Nurses to be honoured on Australia Day


22 January 2021

Nurses and other South Australian frontline heroes including police and emergency workers will be honoured at Tuesday’s Australia Day ceremony with a parade at the Entertainment Centre.

We believe, because it’s been an extraordinary year, that it is very deserving to honour all of the frontline workers on this important day,” Australia Day Council of South Australia chief executive Jan Chorley told The Advertiser.

“They are still protecting us, they are still on high alert. COVID hasn’t gone away, and neither have bushfires.”

Representing the nurses will be Craig Robinson, CALHN’s Nurse Manager/Nurse Unit Manager of COVID testing clinics (Outpatients Central), who set up the state’s first COVID clinic at the RAH, and Tovah Green, Nurse Unit Manager of CALHN’s Clinical Worker Health Service, which was instrumental in ensuring that all staff caring for COVID patients across CALHN were correctly fit mask tested with N95 PPE masks. 

Mr Robinson said the RAH nurse-led clinic was established in less than a day after receiving first notice. “Basically we had about 18 hours from the time of saying ‘It’s a goer, we need to open (a clinic)’. 

“Within that 18-hour period we obviously had to find accommodation for the clinic and then find a home for the service that was in that space and in this case we had to displace the clinical trials area and find them a home, we had to move them out and move us in, we had to find PPE, consumables, had to find staffing (volunteers from OPD and across all programs from within RAH), set up processes for both workflows and ICT for registration into SUNRISE.

“Setting this up would not have been possible without CALHN Nurse Unit Manager Marija Juraga and her staff, the CALHN Executive, Spotless and Celsus staff and the CALHN-wide other staff from across CALHN” Mr Robinson recalls. 

“We opened on the 5th of March. I think we opened about 1pm. We already had clients there waiting at, 12.30pm.’’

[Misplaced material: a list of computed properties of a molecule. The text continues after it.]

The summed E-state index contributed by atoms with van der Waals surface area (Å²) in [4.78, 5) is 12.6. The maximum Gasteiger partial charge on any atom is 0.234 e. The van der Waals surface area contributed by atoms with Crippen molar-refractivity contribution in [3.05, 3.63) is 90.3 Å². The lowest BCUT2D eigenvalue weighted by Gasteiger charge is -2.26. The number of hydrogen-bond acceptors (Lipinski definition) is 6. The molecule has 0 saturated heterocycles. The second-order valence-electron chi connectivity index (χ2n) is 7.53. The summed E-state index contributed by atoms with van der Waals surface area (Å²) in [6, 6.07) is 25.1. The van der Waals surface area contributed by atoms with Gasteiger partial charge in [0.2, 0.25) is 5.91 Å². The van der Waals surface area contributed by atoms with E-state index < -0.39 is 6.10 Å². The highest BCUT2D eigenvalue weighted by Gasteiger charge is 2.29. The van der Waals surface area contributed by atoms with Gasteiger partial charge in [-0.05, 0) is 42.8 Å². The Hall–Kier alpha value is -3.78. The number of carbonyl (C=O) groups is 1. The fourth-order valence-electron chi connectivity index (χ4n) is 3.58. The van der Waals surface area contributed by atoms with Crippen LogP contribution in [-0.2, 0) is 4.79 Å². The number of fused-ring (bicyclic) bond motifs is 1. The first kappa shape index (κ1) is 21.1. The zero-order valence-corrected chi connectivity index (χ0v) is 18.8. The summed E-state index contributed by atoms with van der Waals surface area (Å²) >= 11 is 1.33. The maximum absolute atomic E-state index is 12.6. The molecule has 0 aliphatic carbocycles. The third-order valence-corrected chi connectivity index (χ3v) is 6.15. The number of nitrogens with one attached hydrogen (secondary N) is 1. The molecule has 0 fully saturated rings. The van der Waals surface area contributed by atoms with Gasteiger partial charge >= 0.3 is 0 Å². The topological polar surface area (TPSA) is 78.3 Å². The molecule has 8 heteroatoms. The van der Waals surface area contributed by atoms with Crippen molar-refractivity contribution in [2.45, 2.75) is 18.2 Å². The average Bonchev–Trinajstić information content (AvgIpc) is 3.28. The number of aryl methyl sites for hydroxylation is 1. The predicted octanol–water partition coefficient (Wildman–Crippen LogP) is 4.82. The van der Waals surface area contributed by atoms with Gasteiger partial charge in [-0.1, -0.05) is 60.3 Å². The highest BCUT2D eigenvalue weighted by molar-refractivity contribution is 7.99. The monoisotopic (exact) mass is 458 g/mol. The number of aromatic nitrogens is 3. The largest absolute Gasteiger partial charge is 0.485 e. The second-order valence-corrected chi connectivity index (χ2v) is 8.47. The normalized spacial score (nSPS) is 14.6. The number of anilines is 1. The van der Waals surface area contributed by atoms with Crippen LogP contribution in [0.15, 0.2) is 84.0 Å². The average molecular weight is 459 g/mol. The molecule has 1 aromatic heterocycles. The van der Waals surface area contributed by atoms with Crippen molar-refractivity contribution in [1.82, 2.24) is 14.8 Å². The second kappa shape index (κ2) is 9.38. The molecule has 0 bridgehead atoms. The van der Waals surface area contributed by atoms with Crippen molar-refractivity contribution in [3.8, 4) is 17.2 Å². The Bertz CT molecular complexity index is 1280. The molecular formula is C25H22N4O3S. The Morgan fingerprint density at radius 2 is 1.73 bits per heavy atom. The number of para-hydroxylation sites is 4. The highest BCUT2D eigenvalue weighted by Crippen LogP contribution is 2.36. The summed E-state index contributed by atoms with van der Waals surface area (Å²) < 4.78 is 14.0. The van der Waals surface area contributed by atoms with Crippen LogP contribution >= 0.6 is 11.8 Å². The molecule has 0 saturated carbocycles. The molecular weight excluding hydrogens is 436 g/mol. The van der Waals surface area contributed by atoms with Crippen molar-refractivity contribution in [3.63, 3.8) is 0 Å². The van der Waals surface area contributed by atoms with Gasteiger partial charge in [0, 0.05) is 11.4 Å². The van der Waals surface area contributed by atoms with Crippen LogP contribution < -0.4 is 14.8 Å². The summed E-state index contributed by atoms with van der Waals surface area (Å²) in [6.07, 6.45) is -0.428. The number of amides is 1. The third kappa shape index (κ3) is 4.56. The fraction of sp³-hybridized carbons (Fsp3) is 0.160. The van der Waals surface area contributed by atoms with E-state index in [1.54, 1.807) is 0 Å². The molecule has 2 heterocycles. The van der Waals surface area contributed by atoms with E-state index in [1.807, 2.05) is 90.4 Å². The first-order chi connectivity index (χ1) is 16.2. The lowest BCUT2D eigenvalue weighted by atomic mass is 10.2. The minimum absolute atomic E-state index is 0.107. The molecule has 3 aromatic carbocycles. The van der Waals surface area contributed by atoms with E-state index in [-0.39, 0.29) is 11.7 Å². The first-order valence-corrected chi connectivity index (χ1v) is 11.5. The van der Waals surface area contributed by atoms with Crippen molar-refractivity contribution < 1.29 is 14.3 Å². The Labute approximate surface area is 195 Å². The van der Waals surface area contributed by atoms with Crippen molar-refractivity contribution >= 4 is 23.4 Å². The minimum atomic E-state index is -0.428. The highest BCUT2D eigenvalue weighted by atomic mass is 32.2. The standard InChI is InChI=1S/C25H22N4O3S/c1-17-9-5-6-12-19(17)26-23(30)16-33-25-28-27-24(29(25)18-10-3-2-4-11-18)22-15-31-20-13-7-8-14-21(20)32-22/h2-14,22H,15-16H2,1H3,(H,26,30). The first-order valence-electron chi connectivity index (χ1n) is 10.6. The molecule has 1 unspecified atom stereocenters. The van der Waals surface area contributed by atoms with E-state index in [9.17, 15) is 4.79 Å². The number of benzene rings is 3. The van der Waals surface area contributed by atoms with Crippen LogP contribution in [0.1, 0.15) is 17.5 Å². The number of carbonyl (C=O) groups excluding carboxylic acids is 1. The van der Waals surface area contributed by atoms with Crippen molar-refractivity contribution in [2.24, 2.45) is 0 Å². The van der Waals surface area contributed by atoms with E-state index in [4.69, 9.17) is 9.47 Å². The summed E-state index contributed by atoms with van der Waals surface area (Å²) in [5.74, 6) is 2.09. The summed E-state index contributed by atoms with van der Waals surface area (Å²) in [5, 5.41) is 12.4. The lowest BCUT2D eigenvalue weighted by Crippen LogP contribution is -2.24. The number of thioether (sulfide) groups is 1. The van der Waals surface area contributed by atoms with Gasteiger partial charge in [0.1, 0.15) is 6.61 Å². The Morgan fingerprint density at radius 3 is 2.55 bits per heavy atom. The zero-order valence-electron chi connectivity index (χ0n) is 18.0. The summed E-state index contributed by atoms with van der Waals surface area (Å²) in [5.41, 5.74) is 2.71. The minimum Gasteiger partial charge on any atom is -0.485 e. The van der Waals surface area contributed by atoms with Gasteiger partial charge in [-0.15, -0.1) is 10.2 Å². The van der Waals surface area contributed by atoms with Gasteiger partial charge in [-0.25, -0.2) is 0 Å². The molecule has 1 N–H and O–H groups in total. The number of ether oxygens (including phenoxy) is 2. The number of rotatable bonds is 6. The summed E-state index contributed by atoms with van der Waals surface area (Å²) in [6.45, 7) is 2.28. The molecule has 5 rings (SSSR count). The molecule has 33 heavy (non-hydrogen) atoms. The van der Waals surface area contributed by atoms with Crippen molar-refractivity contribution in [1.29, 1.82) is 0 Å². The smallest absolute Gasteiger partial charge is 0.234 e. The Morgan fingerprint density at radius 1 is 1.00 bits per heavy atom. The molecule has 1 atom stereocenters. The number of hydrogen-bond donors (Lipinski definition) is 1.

“Come September, we were then charged with the opening up the COVID clinic at TQEH. We opened up in a new car park in a marquee. With weather conditions we had to obviously find a more conductive environment for staff and patients and that’s why we moved to the old State Bank building (near TQEH) which is where we still reside. We will probably have to move out of there come April when that is marked for demolition to make way for a new redevelopment down at TQEH. 

“Up until last Friday between both clinics we’ve nearly swabbed 23,000 people.

“It was initially our nursing staff at the RAH who actually picked up the Qantas baggage handler cluster at Adelaide Airport and alerted the Communicable Disease Control Branch (CDBC) which resulted in Qantas staff being quarantined. “We’ve got some very experienced nursing staff that work in the COVID clinic, we were swabbing a few people coming through and we’ve had five or six baggage workers from Qantas come through saying they’ve got symptoms ... that’s how we got the Qantas baggage handler cluster,’’ Mr Robinson said.

He said he is very proud of South Australia’s health care response to COVID and its success in containment of a virus which continues to wreak havoc around the world.

“Absolutely, all of South Australia worked extremely well. The leadership from all the LHNs and CDBC and the Department for Health have obviously helped us stay ahead of the game. I’m very, very proud of the way CALHN have actually reacted and got things in place,’’ Mr Robinson said. 

“All the CALHN programs got involved and worked together and that’s why I think we are so prepared now. CALHN have their Infectious Disease Cell meeting weekly which both Tovah and I are members of, which work alongside the Incident Management Team to vet, monitor and action requirements in response to the COVID Pandemic. We’ve done it now for over 12 months, we are like a well-oiled machine.’’